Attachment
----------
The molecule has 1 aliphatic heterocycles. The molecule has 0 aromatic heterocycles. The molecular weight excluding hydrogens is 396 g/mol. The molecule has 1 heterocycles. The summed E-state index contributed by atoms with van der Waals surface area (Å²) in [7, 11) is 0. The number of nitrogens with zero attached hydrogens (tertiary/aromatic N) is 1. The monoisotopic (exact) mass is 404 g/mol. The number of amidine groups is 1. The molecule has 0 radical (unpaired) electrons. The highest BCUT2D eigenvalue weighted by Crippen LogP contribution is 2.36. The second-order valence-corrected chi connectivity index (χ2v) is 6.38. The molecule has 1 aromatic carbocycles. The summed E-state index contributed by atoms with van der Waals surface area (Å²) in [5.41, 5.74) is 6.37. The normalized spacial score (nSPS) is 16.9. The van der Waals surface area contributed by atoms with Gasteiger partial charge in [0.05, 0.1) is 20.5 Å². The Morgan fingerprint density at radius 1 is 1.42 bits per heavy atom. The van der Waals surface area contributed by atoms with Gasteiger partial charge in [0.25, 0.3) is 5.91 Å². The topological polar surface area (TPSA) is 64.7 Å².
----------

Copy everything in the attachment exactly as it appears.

The molecule has 1 aliphatic heterocycles. The molecule has 0 aromatic heterocycles. The molecular weight excluding hydrogens is 396 g/mol. The molecule has 1 heterocycles. The summed E-state index contributed by atoms with van der Waals surface area (Å²) in [7, 11) is 0. The number of nitrogens with zero attached hydrogens (tertiary/aromatic N) is 1. The monoisotopic (exact) mass is 404 g/mol. The number of amidine groups is 1. The molecule has 0 radical (unpaired) electrons. The highest BCUT2D eigenvalue weighted by Crippen LogP contribution is 2.36. The second-order valence-corrected chi connectivity index (χ2v) is 6.38. The molecule has 1 aromatic carbocycles. The summed E-state index contributed by atoms with van der Waals surface area (Å²) in [5.41, 5.74) is 6.37. The normalized spacial score (nSPS) is 16.9. The van der Waals surface area contributed by atoms with Gasteiger partial charge in [0.05, 0.1) is 20.5 Å². The Morgan fingerprint density at radius 1 is 1.42 bits per heavy atom. The van der Waals surface area contributed by atoms with Gasteiger partial charge in [0.25, 0.3) is 5.91 Å². The topological polar surface area (TPSA) is 64.7 Å².